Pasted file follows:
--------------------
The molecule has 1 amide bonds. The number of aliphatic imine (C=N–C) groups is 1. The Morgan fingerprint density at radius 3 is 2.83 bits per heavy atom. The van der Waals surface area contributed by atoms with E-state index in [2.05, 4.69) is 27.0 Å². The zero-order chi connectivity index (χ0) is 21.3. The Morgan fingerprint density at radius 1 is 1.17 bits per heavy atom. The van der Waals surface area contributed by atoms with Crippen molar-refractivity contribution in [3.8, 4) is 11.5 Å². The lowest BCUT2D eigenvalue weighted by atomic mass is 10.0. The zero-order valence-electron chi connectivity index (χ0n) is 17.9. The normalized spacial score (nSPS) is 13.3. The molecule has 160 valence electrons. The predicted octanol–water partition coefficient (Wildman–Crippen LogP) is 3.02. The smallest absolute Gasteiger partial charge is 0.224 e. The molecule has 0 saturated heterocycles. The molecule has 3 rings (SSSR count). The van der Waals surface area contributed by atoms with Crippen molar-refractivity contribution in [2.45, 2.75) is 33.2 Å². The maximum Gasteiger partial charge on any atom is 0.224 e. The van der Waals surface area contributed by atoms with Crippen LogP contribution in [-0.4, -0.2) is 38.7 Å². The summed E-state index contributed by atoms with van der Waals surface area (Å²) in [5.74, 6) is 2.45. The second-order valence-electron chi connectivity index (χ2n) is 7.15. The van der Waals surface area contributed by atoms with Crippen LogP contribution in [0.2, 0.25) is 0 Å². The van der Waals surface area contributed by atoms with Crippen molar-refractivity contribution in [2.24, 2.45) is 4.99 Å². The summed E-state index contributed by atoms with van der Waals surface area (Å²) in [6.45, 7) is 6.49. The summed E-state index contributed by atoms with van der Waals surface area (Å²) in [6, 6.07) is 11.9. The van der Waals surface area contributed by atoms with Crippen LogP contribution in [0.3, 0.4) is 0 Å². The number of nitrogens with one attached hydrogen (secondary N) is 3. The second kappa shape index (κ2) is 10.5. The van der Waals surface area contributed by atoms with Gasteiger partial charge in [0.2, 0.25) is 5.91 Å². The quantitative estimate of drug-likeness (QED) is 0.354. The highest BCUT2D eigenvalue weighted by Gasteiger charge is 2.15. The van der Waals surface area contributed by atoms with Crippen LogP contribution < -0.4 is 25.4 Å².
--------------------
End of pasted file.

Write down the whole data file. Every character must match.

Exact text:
The molecule has 1 amide bonds. The number of aliphatic imine (C=N–C) groups is 1. The Morgan fingerprint density at radius 3 is 2.83 bits per heavy atom. The van der Waals surface area contributed by atoms with E-state index in [2.05, 4.69) is 27.0 Å². The zero-order chi connectivity index (χ0) is 21.3. The Morgan fingerprint density at radius 1 is 1.17 bits per heavy atom. The van der Waals surface area contributed by atoms with Crippen molar-refractivity contribution in [3.8, 4) is 11.5 Å². The lowest BCUT2D eigenvalue weighted by atomic mass is 10.0. The zero-order valence-electron chi connectivity index (χ0n) is 17.9. The normalized spacial score (nSPS) is 13.3. The molecule has 160 valence electrons. The predicted octanol–water partition coefficient (Wildman–Crippen LogP) is 3.02. The smallest absolute Gasteiger partial charge is 0.224 e. The molecule has 0 saturated heterocycles. The molecule has 3 rings (SSSR count). The van der Waals surface area contributed by atoms with Crippen molar-refractivity contribution in [2.45, 2.75) is 33.2 Å². The maximum Gasteiger partial charge on any atom is 0.224 e. The van der Waals surface area contributed by atoms with Crippen LogP contribution in [-0.4, -0.2) is 38.7 Å². The summed E-state index contributed by atoms with van der Waals surface area (Å²) in [5.74, 6) is 2.45. The second-order valence-electron chi connectivity index (χ2n) is 7.15. The van der Waals surface area contributed by atoms with Crippen LogP contribution in [0.2, 0.25) is 0 Å². The van der Waals surface area contributed by atoms with Crippen molar-refractivity contribution in [2.24, 2.45) is 4.99 Å². The summed E-state index contributed by atoms with van der Waals surface area (Å²) in [6.45, 7) is 6.49. The summed E-state index contributed by atoms with van der Waals surface area (Å²) in [6, 6.07) is 11.9. The van der Waals surface area contributed by atoms with Crippen LogP contribution in [0.3, 0.4) is 0 Å². The number of nitrogens with one attached hydrogen (secondary N) is 3. The second kappa shape index (κ2) is 10.5. The van der Waals surface area contributed by atoms with Gasteiger partial charge in [0.2, 0.25) is 5.91 Å². The quantitative estimate of drug-likeness (QED) is 0.354. The highest BCUT2D eigenvalue weighted by Gasteiger charge is 2.15. The van der Waals surface area contributed by atoms with Crippen LogP contribution < -0.4 is 25.4 Å².